Johnnie Walker Green Label 15 Year Old
Don't walk away
25th Aug 2012
Best price to buy online:
Tasting Notes by WhiskyBee
Back in the late '90s, one of my well-to-do friends gave me a taste of Johnnie Walker Blue Label. My whisky knowledge at the time was such that all I could offer was, "Gee, that's good...I guess." In truth, he could have poured me a dram of Cutty and I wouldn't have known the difference. Alas, this was my one and only experience with the Blue Label, so I can't speak to the merits of this controversial blend.
Fast forward 15 years, and I now have a good familiarity with four of the five most familiar members of the J.W. family. (Haven't tried the Swing or the three new kids on the block -- Double Black, Gold Standard, and Platinum -- and the early reviews aren't piquing my interest.) My opinions are among the majority: the Red is a mediocre mixer, the Black is pretty decent, the Green is fabulous...and I'll share my thoughts on the Gold in a forthcoming review.
Unless and until I'm offered another taste of the Blue Label, I can only say that this is the best Scotch in the J.W. lineup. It's the closest thing to a blend I've purchased since I discovered single malts -- and, because it's a blend of only four single malts, it works like a single malt for me. Sort of.
Nose: More bittersweet than sweet. Honey, citrus, and dark chocolate with touches of peat and fresh-cut grass. Becomes softer as it opens up. Great nose overall.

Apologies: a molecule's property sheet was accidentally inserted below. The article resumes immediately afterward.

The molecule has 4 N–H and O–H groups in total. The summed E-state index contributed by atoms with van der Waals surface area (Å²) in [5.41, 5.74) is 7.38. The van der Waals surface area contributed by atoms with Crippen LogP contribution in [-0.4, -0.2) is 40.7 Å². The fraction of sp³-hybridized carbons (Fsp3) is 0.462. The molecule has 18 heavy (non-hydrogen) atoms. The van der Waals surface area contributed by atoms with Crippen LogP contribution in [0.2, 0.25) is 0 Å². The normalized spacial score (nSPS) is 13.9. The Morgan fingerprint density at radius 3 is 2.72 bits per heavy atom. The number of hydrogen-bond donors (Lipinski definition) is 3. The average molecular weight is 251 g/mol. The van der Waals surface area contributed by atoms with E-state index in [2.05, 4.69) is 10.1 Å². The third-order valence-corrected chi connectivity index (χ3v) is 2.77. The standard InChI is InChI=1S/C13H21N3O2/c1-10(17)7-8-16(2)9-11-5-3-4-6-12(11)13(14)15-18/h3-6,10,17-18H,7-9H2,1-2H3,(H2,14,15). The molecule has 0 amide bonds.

Arrival and Development: Smooth and "blendy." I usually try to distinguish between these two stages, but here's where the four-malt blend is just too vague for me to distinguish anything but a general malt-and-honey medley. Pleasant, though.
Finish: Excellent layered finish: toasted marshmallows, roasted nuts, bitter citrus, all capped off with a quick booze-y sting.
The title of this review is directed not only at whisky drinkers, but to the folks at Diageo as well. As most here probably know, J.W. Green will be discontinued next year, which is a shame. I understand the business of it all -- it's the least profitable of the J.W. lineup, after all -- but I'd gladly pay a bit more to keep this one around. (I wouldn't complain if this were a $100 Scotch, whereas I'd like the Gold better if it were a $60 Scotch.) Early reviews of the "replacement colors" in the lineup are not glowing, so I've stocked up on three bottles of the Green. Enjoy it while you can.